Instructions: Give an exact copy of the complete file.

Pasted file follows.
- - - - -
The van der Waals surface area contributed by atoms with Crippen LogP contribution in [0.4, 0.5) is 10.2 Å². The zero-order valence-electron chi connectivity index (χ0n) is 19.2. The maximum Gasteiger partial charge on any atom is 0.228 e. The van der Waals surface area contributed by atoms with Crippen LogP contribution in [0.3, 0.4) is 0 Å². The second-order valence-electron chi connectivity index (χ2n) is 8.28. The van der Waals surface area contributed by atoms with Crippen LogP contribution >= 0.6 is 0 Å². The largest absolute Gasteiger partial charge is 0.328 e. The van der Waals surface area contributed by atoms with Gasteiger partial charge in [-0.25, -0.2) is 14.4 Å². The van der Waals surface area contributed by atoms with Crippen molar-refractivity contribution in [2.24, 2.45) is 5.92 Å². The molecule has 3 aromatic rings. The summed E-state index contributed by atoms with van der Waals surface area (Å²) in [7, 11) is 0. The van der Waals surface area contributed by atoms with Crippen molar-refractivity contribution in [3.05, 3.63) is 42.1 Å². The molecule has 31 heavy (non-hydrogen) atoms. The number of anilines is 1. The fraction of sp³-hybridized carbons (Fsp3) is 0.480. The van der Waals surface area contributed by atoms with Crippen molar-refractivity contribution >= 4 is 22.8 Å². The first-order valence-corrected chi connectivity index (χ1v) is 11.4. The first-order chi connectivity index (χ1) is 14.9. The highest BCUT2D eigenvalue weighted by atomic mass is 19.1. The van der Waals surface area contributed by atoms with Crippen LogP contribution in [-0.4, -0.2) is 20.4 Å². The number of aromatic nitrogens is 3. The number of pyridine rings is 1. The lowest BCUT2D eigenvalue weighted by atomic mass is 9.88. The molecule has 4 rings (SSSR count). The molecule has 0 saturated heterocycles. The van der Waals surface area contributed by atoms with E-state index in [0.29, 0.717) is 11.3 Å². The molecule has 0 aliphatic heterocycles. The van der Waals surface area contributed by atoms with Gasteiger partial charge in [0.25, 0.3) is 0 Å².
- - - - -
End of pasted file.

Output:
The van der Waals surface area contributed by atoms with Crippen LogP contribution in [0.4, 0.5) is 10.2 Å². The zero-order valence-electron chi connectivity index (χ0n) is 19.2. The maximum Gasteiger partial charge on any atom is 0.228 e. The van der Waals surface area contributed by atoms with Crippen LogP contribution in [0.3, 0.4) is 0 Å². The second-order valence-electron chi connectivity index (χ2n) is 8.28. The van der Waals surface area contributed by atoms with Crippen LogP contribution >= 0.6 is 0 Å². The largest absolute Gasteiger partial charge is 0.328 e. The van der Waals surface area contributed by atoms with Gasteiger partial charge in [-0.25, -0.2) is 14.4 Å². The van der Waals surface area contributed by atoms with Crippen molar-refractivity contribution in [2.24, 2.45) is 5.92 Å². The molecule has 3 aromatic rings. The summed E-state index contributed by atoms with van der Waals surface area (Å²) in [7, 11) is 0. The van der Waals surface area contributed by atoms with Crippen molar-refractivity contribution in [3.05, 3.63) is 42.1 Å². The molecule has 31 heavy (non-hydrogen) atoms. The number of anilines is 1. The fraction of sp³-hybridized carbons (Fsp3) is 0.480. The van der Waals surface area contributed by atoms with Crippen molar-refractivity contribution >= 4 is 22.8 Å². The first-order valence-corrected chi connectivity index (χ1v) is 11.4. The first-order chi connectivity index (χ1) is 14.9. The highest BCUT2D eigenvalue weighted by atomic mass is 19.1. The van der Waals surface area contributed by atoms with Crippen LogP contribution in [-0.4, -0.2) is 20.4 Å². The number of aromatic nitrogens is 3. The number of pyridine rings is 1. The lowest BCUT2D eigenvalue weighted by atomic mass is 9.88. The molecule has 4 rings (SSSR count). The molecule has 0 saturated heterocycles. The van der Waals surface area contributed by atoms with E-state index in [0.29, 0.717) is 11.3 Å². The molecule has 0 aliphatic heterocycles. The van der Waals surface area contributed by atoms with Gasteiger partial charge in [0.25, 0.3) is 0 Å².